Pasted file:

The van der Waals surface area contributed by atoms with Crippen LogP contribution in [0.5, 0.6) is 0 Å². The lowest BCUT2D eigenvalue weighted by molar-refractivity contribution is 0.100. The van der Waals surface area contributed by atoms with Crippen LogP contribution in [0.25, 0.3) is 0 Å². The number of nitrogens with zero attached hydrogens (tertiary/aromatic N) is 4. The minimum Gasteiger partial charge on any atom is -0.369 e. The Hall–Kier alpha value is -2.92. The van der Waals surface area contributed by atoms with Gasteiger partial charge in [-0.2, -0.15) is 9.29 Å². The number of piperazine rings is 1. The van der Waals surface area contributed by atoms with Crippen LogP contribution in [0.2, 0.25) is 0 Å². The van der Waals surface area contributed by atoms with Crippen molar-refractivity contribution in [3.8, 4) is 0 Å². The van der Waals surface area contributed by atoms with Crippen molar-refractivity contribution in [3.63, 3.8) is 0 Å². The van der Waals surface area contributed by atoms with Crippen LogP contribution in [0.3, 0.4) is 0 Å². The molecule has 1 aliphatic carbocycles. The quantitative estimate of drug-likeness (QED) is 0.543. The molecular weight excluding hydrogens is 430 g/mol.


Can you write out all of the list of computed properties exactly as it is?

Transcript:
The van der Waals surface area contributed by atoms with Crippen LogP contribution in [0.5, 0.6) is 0 Å². The lowest BCUT2D eigenvalue weighted by molar-refractivity contribution is 0.100. The van der Waals surface area contributed by atoms with Crippen LogP contribution in [0.25, 0.3) is 0 Å². The number of nitrogens with zero attached hydrogens (tertiary/aromatic N) is 4. The minimum Gasteiger partial charge on any atom is -0.369 e. The Hall–Kier alpha value is -2.92. The van der Waals surface area contributed by atoms with Gasteiger partial charge in [-0.2, -0.15) is 9.29 Å². The number of piperazine rings is 1. The van der Waals surface area contributed by atoms with Crippen LogP contribution in [0.2, 0.25) is 0 Å². The van der Waals surface area contributed by atoms with Crippen molar-refractivity contribution in [3.8, 4) is 0 Å². The van der Waals surface area contributed by atoms with Crippen molar-refractivity contribution in [3.63, 3.8) is 0 Å². The van der Waals surface area contributed by atoms with Crippen LogP contribution in [0.3, 0.4) is 0 Å². The molecule has 1 aliphatic carbocycles. The quantitative estimate of drug-likeness (QED) is 0.543. The molecular weight excluding hydrogens is 430 g/mol.